What he didn't want to do in an administrative capacity was dumped on the desk of the assistant department head who, as it turned out, was the wrong man to give it to because he had to be the laziest manager I ever knew. The only duties he didn't pass on to his subordinates, aside from the occasional teaching he had to do, were those that either required an executive decision or needed his signature and, when called upon to do those, whined and moaned almost as much as my students.

    Anything he didn't want to do, someone else got stuck with. Since he didn't particularly like me, I'm sure I got a greater portion of it than my colleagues did.

    Then again, I wasn't terribly surprised, since he was in heavy-duty training for retirement.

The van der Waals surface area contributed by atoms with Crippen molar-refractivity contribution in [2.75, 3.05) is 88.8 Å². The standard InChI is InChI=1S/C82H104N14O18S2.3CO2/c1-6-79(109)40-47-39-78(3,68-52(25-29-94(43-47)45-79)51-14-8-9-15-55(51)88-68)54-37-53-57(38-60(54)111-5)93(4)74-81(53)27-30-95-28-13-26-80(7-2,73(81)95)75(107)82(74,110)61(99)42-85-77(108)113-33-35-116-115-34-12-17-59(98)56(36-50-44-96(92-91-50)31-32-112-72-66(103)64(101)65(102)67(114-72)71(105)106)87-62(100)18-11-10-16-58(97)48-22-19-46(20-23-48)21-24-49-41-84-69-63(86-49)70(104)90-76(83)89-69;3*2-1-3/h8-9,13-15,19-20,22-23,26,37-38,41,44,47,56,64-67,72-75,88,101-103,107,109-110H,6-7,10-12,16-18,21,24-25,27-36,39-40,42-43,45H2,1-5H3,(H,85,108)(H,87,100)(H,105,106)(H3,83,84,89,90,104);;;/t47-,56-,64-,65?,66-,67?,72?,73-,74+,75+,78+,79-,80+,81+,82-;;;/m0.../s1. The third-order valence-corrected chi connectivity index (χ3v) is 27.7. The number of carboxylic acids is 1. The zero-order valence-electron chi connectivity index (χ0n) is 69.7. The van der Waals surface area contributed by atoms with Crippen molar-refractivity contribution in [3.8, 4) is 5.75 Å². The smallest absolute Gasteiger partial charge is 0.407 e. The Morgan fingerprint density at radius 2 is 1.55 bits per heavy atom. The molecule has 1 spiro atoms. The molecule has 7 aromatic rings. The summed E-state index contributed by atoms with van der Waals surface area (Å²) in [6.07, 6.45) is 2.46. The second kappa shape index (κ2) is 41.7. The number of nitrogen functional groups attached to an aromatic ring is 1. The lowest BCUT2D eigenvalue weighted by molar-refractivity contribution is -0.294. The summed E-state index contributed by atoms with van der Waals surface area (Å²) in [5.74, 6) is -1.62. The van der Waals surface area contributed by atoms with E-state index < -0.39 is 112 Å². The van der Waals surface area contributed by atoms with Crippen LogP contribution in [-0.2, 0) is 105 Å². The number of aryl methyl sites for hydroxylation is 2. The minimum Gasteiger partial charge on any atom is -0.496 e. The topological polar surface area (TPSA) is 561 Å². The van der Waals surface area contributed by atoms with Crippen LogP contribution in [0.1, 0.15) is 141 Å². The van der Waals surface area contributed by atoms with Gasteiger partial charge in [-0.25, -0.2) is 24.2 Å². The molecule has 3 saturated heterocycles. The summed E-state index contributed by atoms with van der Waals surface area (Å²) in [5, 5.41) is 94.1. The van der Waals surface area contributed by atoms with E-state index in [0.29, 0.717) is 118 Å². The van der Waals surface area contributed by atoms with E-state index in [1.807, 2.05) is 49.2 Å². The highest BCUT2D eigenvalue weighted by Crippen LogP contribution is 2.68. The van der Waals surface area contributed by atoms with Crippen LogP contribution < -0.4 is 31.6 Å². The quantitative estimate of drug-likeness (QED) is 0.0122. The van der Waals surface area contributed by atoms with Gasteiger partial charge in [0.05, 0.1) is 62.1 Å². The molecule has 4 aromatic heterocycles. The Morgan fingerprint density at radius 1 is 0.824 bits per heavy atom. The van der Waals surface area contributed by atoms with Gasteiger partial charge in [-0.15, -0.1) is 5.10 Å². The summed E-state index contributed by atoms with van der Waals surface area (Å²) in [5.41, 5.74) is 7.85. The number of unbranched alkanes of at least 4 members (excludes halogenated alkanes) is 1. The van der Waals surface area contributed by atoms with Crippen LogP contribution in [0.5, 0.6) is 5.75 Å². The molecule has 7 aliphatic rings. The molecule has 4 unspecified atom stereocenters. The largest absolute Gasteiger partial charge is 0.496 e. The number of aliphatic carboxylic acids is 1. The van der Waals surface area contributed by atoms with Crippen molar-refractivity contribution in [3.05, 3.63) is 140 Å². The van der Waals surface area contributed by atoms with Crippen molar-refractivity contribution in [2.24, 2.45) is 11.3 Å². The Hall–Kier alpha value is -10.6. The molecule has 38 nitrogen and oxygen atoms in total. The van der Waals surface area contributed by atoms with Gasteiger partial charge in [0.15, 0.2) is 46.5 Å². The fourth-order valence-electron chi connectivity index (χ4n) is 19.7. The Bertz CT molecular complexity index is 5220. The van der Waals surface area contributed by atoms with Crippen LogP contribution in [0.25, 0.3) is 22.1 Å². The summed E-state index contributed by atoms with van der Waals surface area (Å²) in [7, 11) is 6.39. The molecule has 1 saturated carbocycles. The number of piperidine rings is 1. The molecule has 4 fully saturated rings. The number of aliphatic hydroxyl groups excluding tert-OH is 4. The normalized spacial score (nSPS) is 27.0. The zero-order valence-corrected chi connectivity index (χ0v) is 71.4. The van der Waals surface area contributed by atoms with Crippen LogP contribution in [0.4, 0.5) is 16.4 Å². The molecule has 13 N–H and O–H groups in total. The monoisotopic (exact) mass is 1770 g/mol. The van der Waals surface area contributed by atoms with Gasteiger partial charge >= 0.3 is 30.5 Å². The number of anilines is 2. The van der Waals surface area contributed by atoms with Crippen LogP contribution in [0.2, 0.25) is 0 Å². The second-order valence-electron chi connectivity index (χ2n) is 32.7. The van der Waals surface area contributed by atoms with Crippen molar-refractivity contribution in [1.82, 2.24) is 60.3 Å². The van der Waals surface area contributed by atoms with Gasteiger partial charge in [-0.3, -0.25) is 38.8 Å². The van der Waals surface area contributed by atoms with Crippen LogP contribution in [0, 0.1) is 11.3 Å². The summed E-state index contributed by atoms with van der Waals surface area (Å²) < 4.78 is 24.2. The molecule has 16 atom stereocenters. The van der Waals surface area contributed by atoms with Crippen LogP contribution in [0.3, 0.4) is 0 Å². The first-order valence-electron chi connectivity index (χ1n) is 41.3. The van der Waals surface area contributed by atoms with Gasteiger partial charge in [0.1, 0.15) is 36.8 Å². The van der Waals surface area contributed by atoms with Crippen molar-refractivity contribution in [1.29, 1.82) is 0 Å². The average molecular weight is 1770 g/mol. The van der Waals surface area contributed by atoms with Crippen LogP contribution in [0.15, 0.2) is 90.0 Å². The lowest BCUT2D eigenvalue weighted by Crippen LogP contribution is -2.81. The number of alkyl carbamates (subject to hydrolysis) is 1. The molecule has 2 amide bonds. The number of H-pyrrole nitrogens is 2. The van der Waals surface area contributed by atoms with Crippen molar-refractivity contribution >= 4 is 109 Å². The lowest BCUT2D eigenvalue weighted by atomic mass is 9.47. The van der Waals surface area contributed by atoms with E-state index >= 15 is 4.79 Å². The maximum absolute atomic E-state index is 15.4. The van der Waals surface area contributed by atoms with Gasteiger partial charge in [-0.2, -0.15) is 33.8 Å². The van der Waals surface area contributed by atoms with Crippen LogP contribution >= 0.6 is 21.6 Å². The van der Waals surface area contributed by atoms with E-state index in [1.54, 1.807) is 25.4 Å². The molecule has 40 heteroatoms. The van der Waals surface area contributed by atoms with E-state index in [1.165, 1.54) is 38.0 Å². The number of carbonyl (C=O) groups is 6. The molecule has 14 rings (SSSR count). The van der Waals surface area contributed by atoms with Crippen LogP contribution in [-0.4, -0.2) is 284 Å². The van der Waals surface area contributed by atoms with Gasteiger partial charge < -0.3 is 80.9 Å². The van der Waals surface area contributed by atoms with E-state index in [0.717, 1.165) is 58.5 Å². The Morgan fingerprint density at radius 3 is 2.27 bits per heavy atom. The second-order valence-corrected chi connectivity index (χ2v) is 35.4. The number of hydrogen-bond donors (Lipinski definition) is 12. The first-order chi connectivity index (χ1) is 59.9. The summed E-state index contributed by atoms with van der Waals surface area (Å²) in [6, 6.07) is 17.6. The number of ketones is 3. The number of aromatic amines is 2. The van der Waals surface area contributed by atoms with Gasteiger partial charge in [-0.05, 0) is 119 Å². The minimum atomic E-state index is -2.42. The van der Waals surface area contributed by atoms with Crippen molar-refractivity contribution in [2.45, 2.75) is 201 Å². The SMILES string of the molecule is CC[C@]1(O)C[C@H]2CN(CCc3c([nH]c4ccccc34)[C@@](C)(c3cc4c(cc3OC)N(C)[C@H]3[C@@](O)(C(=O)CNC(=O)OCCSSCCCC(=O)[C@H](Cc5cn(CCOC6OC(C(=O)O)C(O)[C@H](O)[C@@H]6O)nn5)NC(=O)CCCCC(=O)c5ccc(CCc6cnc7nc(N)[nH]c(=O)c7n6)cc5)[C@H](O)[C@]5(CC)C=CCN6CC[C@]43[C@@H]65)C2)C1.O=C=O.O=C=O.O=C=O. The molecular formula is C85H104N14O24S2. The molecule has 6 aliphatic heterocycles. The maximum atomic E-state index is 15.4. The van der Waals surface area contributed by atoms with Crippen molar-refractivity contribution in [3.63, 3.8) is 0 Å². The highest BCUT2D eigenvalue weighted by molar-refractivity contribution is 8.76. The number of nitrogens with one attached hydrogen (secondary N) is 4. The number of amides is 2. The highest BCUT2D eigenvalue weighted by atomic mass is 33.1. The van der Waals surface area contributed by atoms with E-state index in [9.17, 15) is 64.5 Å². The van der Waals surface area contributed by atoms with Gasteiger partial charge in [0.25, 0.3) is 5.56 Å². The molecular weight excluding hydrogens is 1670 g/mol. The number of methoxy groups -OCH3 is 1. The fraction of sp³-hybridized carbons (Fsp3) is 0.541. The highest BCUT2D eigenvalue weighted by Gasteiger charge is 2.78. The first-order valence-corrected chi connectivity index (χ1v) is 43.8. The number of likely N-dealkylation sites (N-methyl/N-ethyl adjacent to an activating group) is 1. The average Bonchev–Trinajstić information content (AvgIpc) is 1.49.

11. Where do I begin expressing admiration for this existential crie de couer?

    Record each student's daily behavior? In college? WTF?
    The plagiarism tribunal? Again, the fuck?
    The dean concluding that "there is an attendance problem"? (Yes, the attendance problem is that she doesn't attend.")

    Bobblehead. This. This is the only one (from admin) we have at my school too. I thought it was bad enough, but how you can deal with all that shit and not just curl up under your desk is beyond me.

    And that's just from the admin side.

    Confessor and Absolver. Yes. The confessions are carefully calculated to elicit the particular absolution that will save the GPA.

    The TMI: Yeah, I'm in such a case right now, complete with foot condition selfie.

    The life of the mind? Fucking A.

  12. It certainly sums up a lot of my week. Little "misery" misery in my work, but plenty of professional dissonance. "Prof Diss" has a certain ring to it, although not in a good way.

    I also wondered about any connection between professional dissonance and depression.

    Anyway, fabulous post. This - for me - is why CM is so necessary.

  13. POW for sure! And it reminds me of the concept of "Emotional Labor."